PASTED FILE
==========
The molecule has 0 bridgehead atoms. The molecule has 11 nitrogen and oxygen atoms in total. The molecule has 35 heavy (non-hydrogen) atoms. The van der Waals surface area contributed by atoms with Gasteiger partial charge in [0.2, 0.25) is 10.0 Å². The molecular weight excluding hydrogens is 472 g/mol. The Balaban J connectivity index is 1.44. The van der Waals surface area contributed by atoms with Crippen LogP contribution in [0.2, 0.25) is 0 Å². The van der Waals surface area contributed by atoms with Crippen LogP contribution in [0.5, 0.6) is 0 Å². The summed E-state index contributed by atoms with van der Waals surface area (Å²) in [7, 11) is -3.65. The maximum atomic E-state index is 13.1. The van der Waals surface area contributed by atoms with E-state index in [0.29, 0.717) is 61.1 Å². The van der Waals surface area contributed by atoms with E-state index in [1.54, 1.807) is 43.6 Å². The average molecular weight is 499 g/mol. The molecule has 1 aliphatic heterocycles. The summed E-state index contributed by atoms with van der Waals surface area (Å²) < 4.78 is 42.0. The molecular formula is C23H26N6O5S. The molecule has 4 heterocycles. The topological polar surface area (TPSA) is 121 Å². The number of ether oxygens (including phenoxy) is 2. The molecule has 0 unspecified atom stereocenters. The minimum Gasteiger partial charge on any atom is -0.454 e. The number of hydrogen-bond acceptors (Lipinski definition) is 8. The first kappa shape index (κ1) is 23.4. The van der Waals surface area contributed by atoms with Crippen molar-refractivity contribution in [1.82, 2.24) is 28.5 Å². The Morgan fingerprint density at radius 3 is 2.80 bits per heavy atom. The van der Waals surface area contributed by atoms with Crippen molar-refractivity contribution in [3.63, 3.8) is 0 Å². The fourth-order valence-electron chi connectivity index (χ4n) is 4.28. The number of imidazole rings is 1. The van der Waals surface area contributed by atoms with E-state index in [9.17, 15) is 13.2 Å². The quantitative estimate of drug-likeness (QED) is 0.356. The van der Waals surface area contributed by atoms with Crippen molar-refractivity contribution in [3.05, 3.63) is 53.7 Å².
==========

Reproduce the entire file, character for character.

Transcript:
The molecule has 0 bridgehead atoms. The molecule has 11 nitrogen and oxygen atoms in total. The molecule has 35 heavy (non-hydrogen) atoms. The van der Waals surface area contributed by atoms with Gasteiger partial charge in [0.2, 0.25) is 10.0 Å². The molecular weight excluding hydrogens is 472 g/mol. The Balaban J connectivity index is 1.44. The van der Waals surface area contributed by atoms with Crippen LogP contribution in [0.2, 0.25) is 0 Å². The van der Waals surface area contributed by atoms with Crippen LogP contribution in [0.5, 0.6) is 0 Å². The summed E-state index contributed by atoms with van der Waals surface area (Å²) in [7, 11) is -3.65. The maximum atomic E-state index is 13.1. The van der Waals surface area contributed by atoms with E-state index in [0.29, 0.717) is 61.1 Å². The van der Waals surface area contributed by atoms with E-state index in [1.54, 1.807) is 43.6 Å². The average molecular weight is 499 g/mol. The molecule has 1 aliphatic heterocycles. The summed E-state index contributed by atoms with van der Waals surface area (Å²) < 4.78 is 42.0. The molecular formula is C23H26N6O5S. The molecule has 4 heterocycles. The topological polar surface area (TPSA) is 121 Å². The number of ether oxygens (including phenoxy) is 2. The molecule has 0 unspecified atom stereocenters. The minimum Gasteiger partial charge on any atom is -0.454 e. The number of hydrogen-bond acceptors (Lipinski definition) is 8. The first kappa shape index (κ1) is 23.4. The van der Waals surface area contributed by atoms with Crippen molar-refractivity contribution in [1.82, 2.24) is 28.5 Å². The Morgan fingerprint density at radius 3 is 2.80 bits per heavy atom. The van der Waals surface area contributed by atoms with Crippen molar-refractivity contribution in [3.63, 3.8) is 0 Å². The fourth-order valence-electron chi connectivity index (χ4n) is 4.28. The number of imidazole rings is 1. The van der Waals surface area contributed by atoms with E-state index in [9.17, 15) is 13.2 Å². The quantitative estimate of drug-likeness (QED) is 0.356. The van der Waals surface area contributed by atoms with Crippen molar-refractivity contribution in [3.05, 3.63) is 53.7 Å².